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 For the longest time, there was a moisturizer company whose tagline was ‘Love the skin you’re in.’ It was a good tagline. It is succinct, punchy, and memorable enough that it occasionally shows up on crossword puzzles as a clue. Notable as the tagline may have been, it was never meant to be deemed as instruction for the people of God, but for some, it has become their refrain.

While the ungodly are encouraging the masses to love the skin they’re in, Jude instructs us to hate even the garment defiled by the flesh. As I’ve said often enough, when individuals and the Bible take contrarian positions, I will believe the Bible every time, without fail, no matter who the individuals happen to be.

Perhaps it’s because we’ve downplayed the danger sin poses for decades that even those who warm a pew every week are reticent to part ways with it. If no one tells you that a cobra will kill you with one bite, you may be tempted to treat it as a pet. What’s worse, if they insist that it’s harmless and inoffensive and everyone they know handles the serpents without any adverse effects, you may be tempted to try your hand at it, too. You have never touched a snake before, and everyone says it feels different. What could be the harm? Everyone else brags about being amateur snake handlers, and they’re still around. Live a little; you deserve it.

Unlike those who care not a whit for your spiritual well-being, Jude contextualizes the danger sin poses and insists that not only aren’t you supposed to love the skin you’re in if you haven’t been born again, but have such an aversion to sin itself that you hate the garments defiled by it.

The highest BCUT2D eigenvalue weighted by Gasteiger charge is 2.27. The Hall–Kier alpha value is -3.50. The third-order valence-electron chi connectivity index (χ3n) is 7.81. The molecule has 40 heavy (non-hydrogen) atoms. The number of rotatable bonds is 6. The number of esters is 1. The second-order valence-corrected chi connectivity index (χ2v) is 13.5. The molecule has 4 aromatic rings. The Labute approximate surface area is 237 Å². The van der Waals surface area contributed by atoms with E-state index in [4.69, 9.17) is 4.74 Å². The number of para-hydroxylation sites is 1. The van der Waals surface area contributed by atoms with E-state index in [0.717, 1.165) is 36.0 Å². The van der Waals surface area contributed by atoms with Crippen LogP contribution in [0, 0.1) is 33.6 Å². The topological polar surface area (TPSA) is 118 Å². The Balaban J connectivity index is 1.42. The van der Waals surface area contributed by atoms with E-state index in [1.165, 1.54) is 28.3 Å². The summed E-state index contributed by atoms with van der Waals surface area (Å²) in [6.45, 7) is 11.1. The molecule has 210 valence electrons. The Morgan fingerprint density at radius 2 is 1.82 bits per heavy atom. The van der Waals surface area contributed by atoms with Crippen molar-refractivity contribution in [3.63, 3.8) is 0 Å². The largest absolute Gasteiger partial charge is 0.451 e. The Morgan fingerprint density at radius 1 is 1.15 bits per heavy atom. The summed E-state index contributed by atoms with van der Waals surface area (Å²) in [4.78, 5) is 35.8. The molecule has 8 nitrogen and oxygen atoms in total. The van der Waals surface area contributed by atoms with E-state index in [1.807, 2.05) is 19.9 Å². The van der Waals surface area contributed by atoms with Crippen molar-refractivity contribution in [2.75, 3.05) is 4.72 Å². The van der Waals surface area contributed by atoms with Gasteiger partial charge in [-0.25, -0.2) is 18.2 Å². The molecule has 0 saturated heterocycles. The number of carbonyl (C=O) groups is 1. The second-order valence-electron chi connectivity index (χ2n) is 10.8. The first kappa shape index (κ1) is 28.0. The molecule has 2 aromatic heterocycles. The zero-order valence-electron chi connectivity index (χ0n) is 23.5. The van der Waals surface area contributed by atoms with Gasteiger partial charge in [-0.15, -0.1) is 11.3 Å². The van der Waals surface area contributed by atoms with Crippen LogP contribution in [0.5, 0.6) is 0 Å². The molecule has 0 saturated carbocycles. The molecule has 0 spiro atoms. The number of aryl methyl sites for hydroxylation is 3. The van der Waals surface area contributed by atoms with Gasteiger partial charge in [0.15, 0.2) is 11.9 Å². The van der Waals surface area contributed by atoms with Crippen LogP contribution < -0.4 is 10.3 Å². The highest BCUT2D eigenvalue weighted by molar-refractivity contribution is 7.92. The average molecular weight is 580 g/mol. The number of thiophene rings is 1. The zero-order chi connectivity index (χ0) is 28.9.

The other day, it was brisk here in Wisconsin. We’d had some scorchers for a few days, then one morning, the temperatures dipped into the fifties. Since my girls will use any opportunity to eat something sweet, they concluded it was the perfect weather to make a fire, toast some marshmallows, and make s’mores.

I suggested watermelon since I wouldn’t have to make a fire for that, but as is usually the case where I’m outnumbered three to one, my idea got the axe. I dutifully went to the local supermarket and grabbed some marshmallows, graham crackers, and chocolate. I made a fire, and the girls had their fill of s’mores. Then, once the fire died down, my youngest sniffed herself and said, “I stink. I smell like smoke. I’m going to go take a shower and change.”

There are a couple of lessons worth remembering from that seemingly innocuous event. First, you must be honest enough with yourself to acknowledge when you stink. If you can smell yourself, be sure others can smell you, too. Second, once you recognize that you stink, it must be off-putting enough that you’re willing to do something about it. It’s not sufficient to say, “I’m a sinner.” You must hate the sin you’re in enough to want to make a change, repent, turn away from it, and never revisit it again. Third, once you’ve washed and made yourself clean, don’t put on the stinky clothes again. New birth, new life, new garments.